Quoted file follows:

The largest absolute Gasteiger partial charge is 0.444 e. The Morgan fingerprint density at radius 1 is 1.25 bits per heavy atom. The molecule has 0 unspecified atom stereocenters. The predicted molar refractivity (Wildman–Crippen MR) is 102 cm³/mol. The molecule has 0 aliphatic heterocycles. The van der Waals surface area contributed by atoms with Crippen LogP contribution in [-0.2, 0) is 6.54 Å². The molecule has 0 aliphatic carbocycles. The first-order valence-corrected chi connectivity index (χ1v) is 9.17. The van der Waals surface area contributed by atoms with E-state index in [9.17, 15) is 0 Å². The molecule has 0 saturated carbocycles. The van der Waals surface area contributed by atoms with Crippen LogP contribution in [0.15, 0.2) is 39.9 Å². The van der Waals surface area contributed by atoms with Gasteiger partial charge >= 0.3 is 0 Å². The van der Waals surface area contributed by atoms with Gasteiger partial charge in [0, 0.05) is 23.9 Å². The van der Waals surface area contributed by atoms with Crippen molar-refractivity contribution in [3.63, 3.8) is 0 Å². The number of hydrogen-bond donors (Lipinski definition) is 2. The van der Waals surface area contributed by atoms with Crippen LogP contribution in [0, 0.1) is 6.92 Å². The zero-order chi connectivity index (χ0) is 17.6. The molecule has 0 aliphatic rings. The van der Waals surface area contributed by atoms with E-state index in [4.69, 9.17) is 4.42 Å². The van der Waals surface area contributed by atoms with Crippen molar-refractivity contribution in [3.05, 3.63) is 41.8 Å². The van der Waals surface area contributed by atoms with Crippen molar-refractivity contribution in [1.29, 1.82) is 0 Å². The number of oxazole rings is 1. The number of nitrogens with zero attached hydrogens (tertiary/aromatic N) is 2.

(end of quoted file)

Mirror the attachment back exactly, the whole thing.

The largest absolute Gasteiger partial charge is 0.444 e. The Morgan fingerprint density at radius 1 is 1.25 bits per heavy atom. The molecule has 0 unspecified atom stereocenters. The predicted molar refractivity (Wildman–Crippen MR) is 102 cm³/mol. The molecule has 0 aliphatic heterocycles. The van der Waals surface area contributed by atoms with Crippen LogP contribution in [-0.2, 0) is 6.54 Å². The molecule has 0 aliphatic carbocycles. The first-order valence-corrected chi connectivity index (χ1v) is 9.17. The van der Waals surface area contributed by atoms with E-state index in [9.17, 15) is 0 Å². The molecule has 0 saturated carbocycles. The van der Waals surface area contributed by atoms with Crippen LogP contribution in [0.15, 0.2) is 39.9 Å². The van der Waals surface area contributed by atoms with Gasteiger partial charge >= 0.3 is 0 Å². The van der Waals surface area contributed by atoms with Gasteiger partial charge in [0, 0.05) is 23.9 Å². The van der Waals surface area contributed by atoms with Crippen molar-refractivity contribution in [3.63, 3.8) is 0 Å². The number of hydrogen-bond donors (Lipinski definition) is 2. The van der Waals surface area contributed by atoms with Crippen LogP contribution in [0, 0.1) is 6.92 Å². The zero-order chi connectivity index (χ0) is 17.6. The molecule has 0 aliphatic rings. The van der Waals surface area contributed by atoms with E-state index in [4.69, 9.17) is 4.42 Å². The van der Waals surface area contributed by atoms with Crippen molar-refractivity contribution in [3.05, 3.63) is 41.8 Å². The van der Waals surface area contributed by atoms with Crippen molar-refractivity contribution in [1.29, 1.82) is 0 Å². The number of oxazole rings is 1. The number of nitrogens with zero attached hydrogens (tertiary/aromatic N) is 2.